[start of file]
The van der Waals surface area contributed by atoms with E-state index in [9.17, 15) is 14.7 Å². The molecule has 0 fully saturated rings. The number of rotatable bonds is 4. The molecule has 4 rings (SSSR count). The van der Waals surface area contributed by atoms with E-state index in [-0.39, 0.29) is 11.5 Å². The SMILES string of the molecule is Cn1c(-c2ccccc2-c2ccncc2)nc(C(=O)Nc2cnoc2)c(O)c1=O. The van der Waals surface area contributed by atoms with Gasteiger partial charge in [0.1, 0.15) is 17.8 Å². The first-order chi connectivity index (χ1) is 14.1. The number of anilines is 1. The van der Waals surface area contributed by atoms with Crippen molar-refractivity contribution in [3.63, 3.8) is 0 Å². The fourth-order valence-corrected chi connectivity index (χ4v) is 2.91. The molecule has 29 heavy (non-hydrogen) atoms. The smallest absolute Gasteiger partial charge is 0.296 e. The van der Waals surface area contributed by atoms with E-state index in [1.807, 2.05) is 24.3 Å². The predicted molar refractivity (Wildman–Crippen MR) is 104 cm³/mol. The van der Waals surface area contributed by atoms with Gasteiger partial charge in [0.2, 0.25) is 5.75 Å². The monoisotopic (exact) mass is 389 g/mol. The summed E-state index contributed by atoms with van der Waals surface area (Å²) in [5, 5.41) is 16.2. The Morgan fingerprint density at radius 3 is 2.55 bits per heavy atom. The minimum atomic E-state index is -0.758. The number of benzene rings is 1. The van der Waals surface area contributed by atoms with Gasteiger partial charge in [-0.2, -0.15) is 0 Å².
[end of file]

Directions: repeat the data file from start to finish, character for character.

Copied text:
The van der Waals surface area contributed by atoms with E-state index in [9.17, 15) is 14.7 Å². The molecule has 0 fully saturated rings. The number of rotatable bonds is 4. The molecule has 4 rings (SSSR count). The van der Waals surface area contributed by atoms with E-state index in [-0.39, 0.29) is 11.5 Å². The SMILES string of the molecule is Cn1c(-c2ccccc2-c2ccncc2)nc(C(=O)Nc2cnoc2)c(O)c1=O. The van der Waals surface area contributed by atoms with Gasteiger partial charge in [0.1, 0.15) is 17.8 Å². The first-order chi connectivity index (χ1) is 14.1. The number of anilines is 1. The van der Waals surface area contributed by atoms with Crippen molar-refractivity contribution in [3.63, 3.8) is 0 Å². The fourth-order valence-corrected chi connectivity index (χ4v) is 2.91. The molecule has 29 heavy (non-hydrogen) atoms. The smallest absolute Gasteiger partial charge is 0.296 e. The van der Waals surface area contributed by atoms with E-state index in [1.807, 2.05) is 24.3 Å². The predicted molar refractivity (Wildman–Crippen MR) is 104 cm³/mol. The van der Waals surface area contributed by atoms with Gasteiger partial charge in [0.2, 0.25) is 5.75 Å². The monoisotopic (exact) mass is 389 g/mol. The summed E-state index contributed by atoms with van der Waals surface area (Å²) in [5, 5.41) is 16.2. The Morgan fingerprint density at radius 3 is 2.55 bits per heavy atom. The minimum atomic E-state index is -0.758. The number of benzene rings is 1. The van der Waals surface area contributed by atoms with Gasteiger partial charge in [-0.2, -0.15) is 0 Å².